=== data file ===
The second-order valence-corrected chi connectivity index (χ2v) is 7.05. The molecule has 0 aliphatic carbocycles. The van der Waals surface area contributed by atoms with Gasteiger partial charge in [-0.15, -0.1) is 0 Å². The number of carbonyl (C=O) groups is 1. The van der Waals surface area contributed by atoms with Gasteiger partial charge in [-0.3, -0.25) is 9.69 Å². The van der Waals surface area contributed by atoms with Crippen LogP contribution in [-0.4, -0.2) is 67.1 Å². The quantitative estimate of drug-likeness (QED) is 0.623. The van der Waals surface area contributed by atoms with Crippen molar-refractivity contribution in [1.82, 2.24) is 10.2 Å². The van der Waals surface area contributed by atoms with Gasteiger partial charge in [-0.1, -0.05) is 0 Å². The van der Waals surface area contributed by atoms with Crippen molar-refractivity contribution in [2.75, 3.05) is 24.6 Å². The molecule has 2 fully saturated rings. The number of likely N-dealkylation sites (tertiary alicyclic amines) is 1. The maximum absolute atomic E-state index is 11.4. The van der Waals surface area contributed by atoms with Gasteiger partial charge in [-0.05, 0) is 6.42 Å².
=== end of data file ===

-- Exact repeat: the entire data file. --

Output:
The second-order valence-corrected chi connectivity index (χ2v) is 7.05. The molecule has 0 aliphatic carbocycles. The van der Waals surface area contributed by atoms with Gasteiger partial charge in [-0.15, -0.1) is 0 Å². The number of carbonyl (C=O) groups is 1. The van der Waals surface area contributed by atoms with Gasteiger partial charge in [-0.3, -0.25) is 9.69 Å². The van der Waals surface area contributed by atoms with Crippen LogP contribution in [-0.4, -0.2) is 67.1 Å². The quantitative estimate of drug-likeness (QED) is 0.623. The van der Waals surface area contributed by atoms with Crippen molar-refractivity contribution in [1.82, 2.24) is 10.2 Å². The van der Waals surface area contributed by atoms with Gasteiger partial charge in [-0.1, -0.05) is 0 Å². The van der Waals surface area contributed by atoms with Crippen molar-refractivity contribution in [2.75, 3.05) is 24.6 Å². The molecule has 2 fully saturated rings. The number of likely N-dealkylation sites (tertiary alicyclic amines) is 1. The maximum absolute atomic E-state index is 11.4. The van der Waals surface area contributed by atoms with Gasteiger partial charge in [-0.05, 0) is 6.42 Å².